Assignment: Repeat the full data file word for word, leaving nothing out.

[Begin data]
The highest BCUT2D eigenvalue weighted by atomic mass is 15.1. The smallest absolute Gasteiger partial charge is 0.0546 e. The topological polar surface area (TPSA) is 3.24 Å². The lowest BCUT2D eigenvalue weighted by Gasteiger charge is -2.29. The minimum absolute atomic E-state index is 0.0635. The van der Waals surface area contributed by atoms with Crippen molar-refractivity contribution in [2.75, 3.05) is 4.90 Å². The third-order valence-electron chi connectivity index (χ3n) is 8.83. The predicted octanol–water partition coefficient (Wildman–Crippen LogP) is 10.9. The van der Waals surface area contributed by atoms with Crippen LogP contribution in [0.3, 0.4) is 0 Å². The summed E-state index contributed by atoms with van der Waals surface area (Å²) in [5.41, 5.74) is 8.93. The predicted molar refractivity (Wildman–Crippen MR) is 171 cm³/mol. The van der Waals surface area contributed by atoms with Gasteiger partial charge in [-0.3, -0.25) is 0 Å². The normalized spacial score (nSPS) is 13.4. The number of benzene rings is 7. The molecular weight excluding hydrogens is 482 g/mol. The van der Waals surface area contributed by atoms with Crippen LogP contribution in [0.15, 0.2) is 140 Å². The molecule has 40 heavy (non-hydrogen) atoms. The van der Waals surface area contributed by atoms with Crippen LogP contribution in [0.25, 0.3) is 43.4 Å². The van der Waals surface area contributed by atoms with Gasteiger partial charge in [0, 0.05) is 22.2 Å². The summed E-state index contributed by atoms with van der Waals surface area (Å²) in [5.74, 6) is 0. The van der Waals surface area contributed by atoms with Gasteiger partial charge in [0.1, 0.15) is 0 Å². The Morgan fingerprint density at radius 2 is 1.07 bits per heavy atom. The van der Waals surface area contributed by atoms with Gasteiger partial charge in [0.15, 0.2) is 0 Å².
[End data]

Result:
The highest BCUT2D eigenvalue weighted by atomic mass is 15.1. The smallest absolute Gasteiger partial charge is 0.0546 e. The topological polar surface area (TPSA) is 3.24 Å². The lowest BCUT2D eigenvalue weighted by Gasteiger charge is -2.29. The minimum absolute atomic E-state index is 0.0635. The van der Waals surface area contributed by atoms with Crippen molar-refractivity contribution in [2.75, 3.05) is 4.90 Å². The third-order valence-electron chi connectivity index (χ3n) is 8.83. The predicted octanol–water partition coefficient (Wildman–Crippen LogP) is 10.9. The van der Waals surface area contributed by atoms with Crippen LogP contribution in [0.3, 0.4) is 0 Å². The summed E-state index contributed by atoms with van der Waals surface area (Å²) in [5.41, 5.74) is 8.93. The predicted molar refractivity (Wildman–Crippen MR) is 171 cm³/mol. The van der Waals surface area contributed by atoms with Gasteiger partial charge in [-0.3, -0.25) is 0 Å². The normalized spacial score (nSPS) is 13.4. The number of benzene rings is 7. The molecular weight excluding hydrogens is 482 g/mol. The van der Waals surface area contributed by atoms with Crippen LogP contribution in [0.15, 0.2) is 140 Å². The molecule has 40 heavy (non-hydrogen) atoms. The van der Waals surface area contributed by atoms with Crippen LogP contribution in [0.25, 0.3) is 43.4 Å². The van der Waals surface area contributed by atoms with Gasteiger partial charge in [0, 0.05) is 22.2 Å². The summed E-state index contributed by atoms with van der Waals surface area (Å²) in [5.74, 6) is 0. The van der Waals surface area contributed by atoms with Gasteiger partial charge in [0.1, 0.15) is 0 Å². The Morgan fingerprint density at radius 2 is 1.07 bits per heavy atom. The van der Waals surface area contributed by atoms with Gasteiger partial charge in [0.15, 0.2) is 0 Å².